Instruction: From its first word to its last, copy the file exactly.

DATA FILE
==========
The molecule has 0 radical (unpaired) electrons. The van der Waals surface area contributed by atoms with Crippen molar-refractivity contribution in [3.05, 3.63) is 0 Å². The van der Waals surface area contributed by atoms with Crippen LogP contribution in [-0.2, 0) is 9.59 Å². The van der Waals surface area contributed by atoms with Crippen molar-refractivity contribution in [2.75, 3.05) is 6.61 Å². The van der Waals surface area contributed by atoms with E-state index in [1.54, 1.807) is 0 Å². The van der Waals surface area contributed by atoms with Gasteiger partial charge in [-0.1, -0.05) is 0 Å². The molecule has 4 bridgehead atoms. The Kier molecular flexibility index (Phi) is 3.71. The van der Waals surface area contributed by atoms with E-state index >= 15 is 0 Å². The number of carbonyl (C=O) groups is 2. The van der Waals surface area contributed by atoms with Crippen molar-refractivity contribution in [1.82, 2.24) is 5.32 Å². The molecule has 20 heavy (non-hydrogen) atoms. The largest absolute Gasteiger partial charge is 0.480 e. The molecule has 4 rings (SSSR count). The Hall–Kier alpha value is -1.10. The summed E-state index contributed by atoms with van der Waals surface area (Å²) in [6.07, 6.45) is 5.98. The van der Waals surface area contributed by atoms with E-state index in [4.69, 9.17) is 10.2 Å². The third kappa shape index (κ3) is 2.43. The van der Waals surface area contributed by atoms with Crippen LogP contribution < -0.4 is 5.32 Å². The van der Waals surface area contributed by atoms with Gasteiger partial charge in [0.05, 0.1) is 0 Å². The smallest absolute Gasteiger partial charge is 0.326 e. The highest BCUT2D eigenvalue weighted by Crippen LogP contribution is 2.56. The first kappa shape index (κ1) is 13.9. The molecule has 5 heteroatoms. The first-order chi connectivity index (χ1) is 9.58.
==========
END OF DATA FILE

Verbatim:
The molecule has 0 radical (unpaired) electrons. The van der Waals surface area contributed by atoms with Crippen molar-refractivity contribution in [3.05, 3.63) is 0 Å². The van der Waals surface area contributed by atoms with Crippen LogP contribution in [-0.2, 0) is 9.59 Å². The van der Waals surface area contributed by atoms with Crippen molar-refractivity contribution in [2.75, 3.05) is 6.61 Å². The van der Waals surface area contributed by atoms with E-state index in [1.54, 1.807) is 0 Å². The van der Waals surface area contributed by atoms with Gasteiger partial charge in [-0.1, -0.05) is 0 Å². The molecule has 4 bridgehead atoms. The Kier molecular flexibility index (Phi) is 3.71. The van der Waals surface area contributed by atoms with E-state index >= 15 is 0 Å². The number of carbonyl (C=O) groups is 2. The van der Waals surface area contributed by atoms with Crippen molar-refractivity contribution in [1.82, 2.24) is 5.32 Å². The molecule has 20 heavy (non-hydrogen) atoms. The largest absolute Gasteiger partial charge is 0.480 e. The molecule has 4 rings (SSSR count). The Hall–Kier alpha value is -1.10. The summed E-state index contributed by atoms with van der Waals surface area (Å²) in [6.07, 6.45) is 5.98. The van der Waals surface area contributed by atoms with E-state index in [4.69, 9.17) is 10.2 Å². The third kappa shape index (κ3) is 2.43. The van der Waals surface area contributed by atoms with Crippen LogP contribution < -0.4 is 5.32 Å². The van der Waals surface area contributed by atoms with Gasteiger partial charge in [0.05, 0.1) is 0 Å². The smallest absolute Gasteiger partial charge is 0.326 e. The highest BCUT2D eigenvalue weighted by Crippen LogP contribution is 2.56. The first kappa shape index (κ1) is 13.9. The molecule has 5 heteroatoms. The first-order chi connectivity index (χ1) is 9.58.